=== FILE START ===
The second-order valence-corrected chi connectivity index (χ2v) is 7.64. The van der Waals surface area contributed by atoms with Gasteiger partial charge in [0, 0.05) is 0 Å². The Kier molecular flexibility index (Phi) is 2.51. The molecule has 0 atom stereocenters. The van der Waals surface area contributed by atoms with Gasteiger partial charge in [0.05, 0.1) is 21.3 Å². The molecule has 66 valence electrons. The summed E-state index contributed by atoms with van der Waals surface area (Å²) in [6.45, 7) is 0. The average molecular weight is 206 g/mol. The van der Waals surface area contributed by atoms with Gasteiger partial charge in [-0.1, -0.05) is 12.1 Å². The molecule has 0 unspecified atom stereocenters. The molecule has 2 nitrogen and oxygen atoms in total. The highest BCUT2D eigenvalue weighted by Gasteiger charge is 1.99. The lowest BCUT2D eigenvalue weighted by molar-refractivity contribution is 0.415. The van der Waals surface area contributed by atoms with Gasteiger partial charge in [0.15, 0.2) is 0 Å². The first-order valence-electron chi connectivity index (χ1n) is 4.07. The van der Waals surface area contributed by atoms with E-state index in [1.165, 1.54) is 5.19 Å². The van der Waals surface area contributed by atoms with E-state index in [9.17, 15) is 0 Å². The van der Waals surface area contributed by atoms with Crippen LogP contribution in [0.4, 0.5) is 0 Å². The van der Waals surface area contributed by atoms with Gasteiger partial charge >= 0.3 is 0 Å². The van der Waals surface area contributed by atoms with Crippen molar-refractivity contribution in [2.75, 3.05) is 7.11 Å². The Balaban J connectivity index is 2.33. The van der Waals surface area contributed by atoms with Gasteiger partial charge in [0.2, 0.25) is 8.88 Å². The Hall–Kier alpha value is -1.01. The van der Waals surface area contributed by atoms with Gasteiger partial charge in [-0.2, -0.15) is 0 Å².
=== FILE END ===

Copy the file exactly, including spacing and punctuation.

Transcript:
The second-order valence-corrected chi connectivity index (χ2v) is 7.64. The van der Waals surface area contributed by atoms with Gasteiger partial charge in [0, 0.05) is 0 Å². The Kier molecular flexibility index (Phi) is 2.51. The molecule has 0 atom stereocenters. The van der Waals surface area contributed by atoms with Gasteiger partial charge in [0.05, 0.1) is 21.3 Å². The molecule has 66 valence electrons. The summed E-state index contributed by atoms with van der Waals surface area (Å²) in [6.45, 7) is 0. The average molecular weight is 206 g/mol. The van der Waals surface area contributed by atoms with Gasteiger partial charge in [-0.1, -0.05) is 12.1 Å². The molecule has 0 unspecified atom stereocenters. The molecule has 2 nitrogen and oxygen atoms in total. The highest BCUT2D eigenvalue weighted by Gasteiger charge is 1.99. The lowest BCUT2D eigenvalue weighted by molar-refractivity contribution is 0.415. The van der Waals surface area contributed by atoms with Gasteiger partial charge in [0.15, 0.2) is 0 Å². The first-order valence-electron chi connectivity index (χ1n) is 4.07. The van der Waals surface area contributed by atoms with E-state index in [1.165, 1.54) is 5.19 Å². The van der Waals surface area contributed by atoms with E-state index in [9.17, 15) is 0 Å². The van der Waals surface area contributed by atoms with Crippen LogP contribution in [0.4, 0.5) is 0 Å². The van der Waals surface area contributed by atoms with Gasteiger partial charge >= 0.3 is 0 Å². The van der Waals surface area contributed by atoms with Crippen molar-refractivity contribution in [2.75, 3.05) is 7.11 Å². The Balaban J connectivity index is 2.33. The van der Waals surface area contributed by atoms with Gasteiger partial charge in [0.2, 0.25) is 8.88 Å². The Hall–Kier alpha value is -1.01. The van der Waals surface area contributed by atoms with Gasteiger partial charge in [-0.2, -0.15) is 0 Å².